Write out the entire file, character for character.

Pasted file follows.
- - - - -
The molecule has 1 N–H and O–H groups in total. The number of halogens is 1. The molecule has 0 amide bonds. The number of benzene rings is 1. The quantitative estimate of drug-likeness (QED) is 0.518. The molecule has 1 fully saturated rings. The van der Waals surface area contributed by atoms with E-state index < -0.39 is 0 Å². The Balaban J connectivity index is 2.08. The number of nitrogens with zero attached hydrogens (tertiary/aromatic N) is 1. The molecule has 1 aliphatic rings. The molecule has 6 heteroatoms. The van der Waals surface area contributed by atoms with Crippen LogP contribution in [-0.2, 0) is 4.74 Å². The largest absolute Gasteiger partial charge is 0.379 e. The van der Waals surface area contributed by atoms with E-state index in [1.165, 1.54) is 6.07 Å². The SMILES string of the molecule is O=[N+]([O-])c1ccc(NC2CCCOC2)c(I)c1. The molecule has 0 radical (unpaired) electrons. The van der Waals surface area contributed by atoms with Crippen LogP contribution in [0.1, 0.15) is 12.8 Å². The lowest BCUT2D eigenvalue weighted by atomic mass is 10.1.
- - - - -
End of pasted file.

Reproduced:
The molecule has 1 N–H and O–H groups in total. The number of halogens is 1. The molecule has 0 amide bonds. The number of benzene rings is 1. The quantitative estimate of drug-likeness (QED) is 0.518. The molecule has 1 fully saturated rings. The van der Waals surface area contributed by atoms with E-state index < -0.39 is 0 Å². The Balaban J connectivity index is 2.08. The number of nitrogens with zero attached hydrogens (tertiary/aromatic N) is 1. The molecule has 1 aliphatic rings. The molecule has 6 heteroatoms. The van der Waals surface area contributed by atoms with Crippen LogP contribution in [-0.2, 0) is 4.74 Å². The largest absolute Gasteiger partial charge is 0.379 e. The van der Waals surface area contributed by atoms with E-state index in [1.165, 1.54) is 6.07 Å². The SMILES string of the molecule is O=[N+]([O-])c1ccc(NC2CCCOC2)c(I)c1. The molecule has 0 radical (unpaired) electrons. The van der Waals surface area contributed by atoms with Crippen LogP contribution in [0.1, 0.15) is 12.8 Å². The lowest BCUT2D eigenvalue weighted by atomic mass is 10.1.